Manuscripts from both the Jerusalem Armenian Patriarchate and the Saint Catherine’s collections can be found at the Library of Congress website. See Kenneth W. Clark, Checklist of Manuscripts in St. Catherine’s Monastery, Mount Sinai Microfilmed for the Library of Congress, 1950 (Washington, DC: Library of Congress, 1953); and idem, Checklist of Manuscripts in the Libraries of the Greek and Armenian Patriarchates in Jerusalem Microfilmed for the Library of Congress, 1949–1950 (Washington, DC: Library of Congress, 1952).
Ernst Hammerschmidt mounted a project in the late 1960s to microfilm 182 manuscripts at churches and monasteries around Lake Tana in Ethiopia. Hammerschmidt and Veronika Six published a series of three catalogues: Äthiopische Handschriften vom Ṭānāsee, VOHD 20.1–3 (Wiesbaden: Steiner, 1973, 1977, 1999).
The manuscripts microfilmed by Donald Davies in Ethiopia were catalogued by William F. Macomber, Catalogue of Ethiopian Manuscripts from Abba Garima, Asatan (Church of Saint Mary), Axum (Church of Zion), Dabra Bizan, Dabra Damo, Dabra Libanos, Gunda Gunde, Kebran, Lalibala (Church of the Savior of the World; Emmanuel Church), Maqale, Ura, Kidana Mehrat, Monastery of Dabra Daga (Church of Saint Stephen), Monastery of Lake Zeway, Dabra Maryam, National Library and Haiq, from Microfilms in the Collection of Dr. Donald Davies, De Land, Florida and Godfrey, Ontario and of the Hill Monastic Manuscript Library, St. John’s University, Collegeville, Minnesota (Collegeville, MN: Hill Monastic Manuscript Library, 1979).
Besides being one of the three official partners of the EMML project, the Hill Museum and Manuscript Library has sponsored several other digitization projects of Geʿez materials. Among the most significant of these would be a joint project with Michael Gervers, University of Toronto, to digitize the collection at the monastery of Gunda Gunde. A catalogue by Ted Erho is in preparation.
EMIP stands for the Ethiopian Manuscript Imaging Project, directed by Steve Delamarter, assisted by Jeremy Brown. Catalogues of the project are published as part of the Ethiopic Manuscripts, Texts, and Studies Series from Pickwick Publications, Eugene, OR.
EMDL stands for Ethiopian Manuscript Digital Library, the project directed by Meley Mulugetta at the Harriett Tubman Institute in Toronto, Canada. For a number of years, she has been working with the church in Ethiopia, particularly in the northern region of Tigray, to locate, preserve, and digitize manuscripts.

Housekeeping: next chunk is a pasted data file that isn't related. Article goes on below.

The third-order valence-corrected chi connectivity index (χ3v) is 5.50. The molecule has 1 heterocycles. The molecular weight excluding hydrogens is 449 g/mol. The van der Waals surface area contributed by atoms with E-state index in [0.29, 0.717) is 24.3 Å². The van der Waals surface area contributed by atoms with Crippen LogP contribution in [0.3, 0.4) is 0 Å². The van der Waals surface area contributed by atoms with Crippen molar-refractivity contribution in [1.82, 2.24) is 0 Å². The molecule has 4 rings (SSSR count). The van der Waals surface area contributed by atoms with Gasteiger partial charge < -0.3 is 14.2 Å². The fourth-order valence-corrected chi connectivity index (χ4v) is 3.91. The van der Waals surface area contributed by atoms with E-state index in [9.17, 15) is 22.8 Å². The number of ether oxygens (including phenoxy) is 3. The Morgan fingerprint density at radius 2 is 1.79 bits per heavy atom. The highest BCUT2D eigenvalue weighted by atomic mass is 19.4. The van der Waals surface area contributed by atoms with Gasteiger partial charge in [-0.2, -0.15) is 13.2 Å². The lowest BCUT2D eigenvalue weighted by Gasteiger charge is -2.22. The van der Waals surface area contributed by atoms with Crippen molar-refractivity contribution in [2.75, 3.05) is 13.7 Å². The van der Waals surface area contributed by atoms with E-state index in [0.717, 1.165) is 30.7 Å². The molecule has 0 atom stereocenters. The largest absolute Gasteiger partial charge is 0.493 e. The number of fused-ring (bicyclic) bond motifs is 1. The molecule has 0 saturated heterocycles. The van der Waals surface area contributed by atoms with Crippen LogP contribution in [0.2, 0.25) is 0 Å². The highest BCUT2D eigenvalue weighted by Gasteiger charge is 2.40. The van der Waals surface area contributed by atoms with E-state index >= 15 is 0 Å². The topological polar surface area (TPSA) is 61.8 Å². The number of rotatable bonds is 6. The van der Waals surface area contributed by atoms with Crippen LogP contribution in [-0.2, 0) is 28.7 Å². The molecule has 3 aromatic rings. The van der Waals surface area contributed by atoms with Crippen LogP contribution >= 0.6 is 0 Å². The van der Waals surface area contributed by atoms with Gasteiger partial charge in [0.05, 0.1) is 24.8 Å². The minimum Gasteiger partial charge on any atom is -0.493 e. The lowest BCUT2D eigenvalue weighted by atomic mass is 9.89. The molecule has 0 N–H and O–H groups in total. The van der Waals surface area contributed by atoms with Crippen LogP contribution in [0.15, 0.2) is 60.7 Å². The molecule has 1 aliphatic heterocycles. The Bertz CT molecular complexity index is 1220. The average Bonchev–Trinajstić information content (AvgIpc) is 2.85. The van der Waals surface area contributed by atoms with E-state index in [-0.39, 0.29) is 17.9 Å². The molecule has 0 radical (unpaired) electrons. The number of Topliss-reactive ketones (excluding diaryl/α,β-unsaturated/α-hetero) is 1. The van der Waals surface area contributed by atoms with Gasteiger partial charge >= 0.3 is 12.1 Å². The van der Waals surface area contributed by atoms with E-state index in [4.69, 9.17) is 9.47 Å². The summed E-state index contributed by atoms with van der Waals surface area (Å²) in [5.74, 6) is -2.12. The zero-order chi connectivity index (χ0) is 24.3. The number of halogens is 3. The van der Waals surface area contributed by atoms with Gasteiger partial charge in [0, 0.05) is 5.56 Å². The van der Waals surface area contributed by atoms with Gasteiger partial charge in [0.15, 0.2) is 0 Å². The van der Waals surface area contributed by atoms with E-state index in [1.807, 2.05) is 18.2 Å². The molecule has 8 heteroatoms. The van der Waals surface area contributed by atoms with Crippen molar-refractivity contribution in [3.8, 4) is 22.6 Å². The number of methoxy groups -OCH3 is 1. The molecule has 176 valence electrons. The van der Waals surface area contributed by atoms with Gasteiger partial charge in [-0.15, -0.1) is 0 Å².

Directed by Denis Nosnitsin, the Ethio-SPaRe project (Cultural Heritage of Christian Ethiopia. Salvation, Preservation, Research, of the University of Hamburg) conducted nine missions to Ethiopia between 2010 and 2015, digitizing manuscripts mostly in Tigray. Their website (
The project directors were Demeke Berhane, director of the Manuscripts and Archives department at the IES, and Steve Delamarter; Jeremy Brown was director of manuscript digitization. Out of a total of 5,749 items digitized between January and May of 2010, about 1,800 were Geʿez manuscripts.
This is where the role of our programmer, Garry Jost, became crucial. We exploited the functionality of Google Apps Script, “a rapid application development platform” built into G Suite. See
In dialogue with the rest of the team, Jost created programs in Google scripts that validate the formatting of the document holding the aligned texts, determine for each column the number of variants and assign a numerical value to each, profile the variants of each manuscript in each column against those assigned values, tally the percentage agreement of each manuscript with every other manuscript, create a statistical profile of every manuscript in terms of unique plusses and minuses, create “comma separated value” (csv) files for R statistical package from which dendrograms are generated, identify and list the distinctive readings of clusters of manuscripts (with the Geʿez text included for analysis), identify and profile the best representative manuscript of each cluster, profile the secondary and tertiary affiliations among the manuscripts (i.e., those readings that each manuscript shares with manuscripts outside its primary cluster), and analyze the diachronic developments of variants from cluster to cluster. Each of these scripts render data which, when interpreted, illuminate the various aspects of historical developments among the manuscripts.
Perhaps the greatest disadvantage involves the necessity of ignoring the nuancing of words (through prefixes, suffixes, and infixes) when aligning columns solely on the basis of shared roots. This decision obliterates all of the categories of evidence that Semitic languages encode in their morphological systems for nuancing a morpheme: singular and plural nouns, number in verbs, aspect of verbs, indicative and interrogative, etc. These categories are not insignificant, but the information gleaned from scripts that were programmed to distinguish among all of these options would deliver very little more about textual history than what is gleaned without these distinctions. The scripts could actually accommodate such information, but we judged that the programming challenges and additional time in formatting were prohibitive and, in the end, unnecessary for the project goals. Another significant disadvantage is the potential obfuscation of larger variation units and their impact on calculations of agreement with other witnesses. Even with the rich dataset provided by computer analysis, primary investigators must still examine all variations in context to provide a more accurate assessment.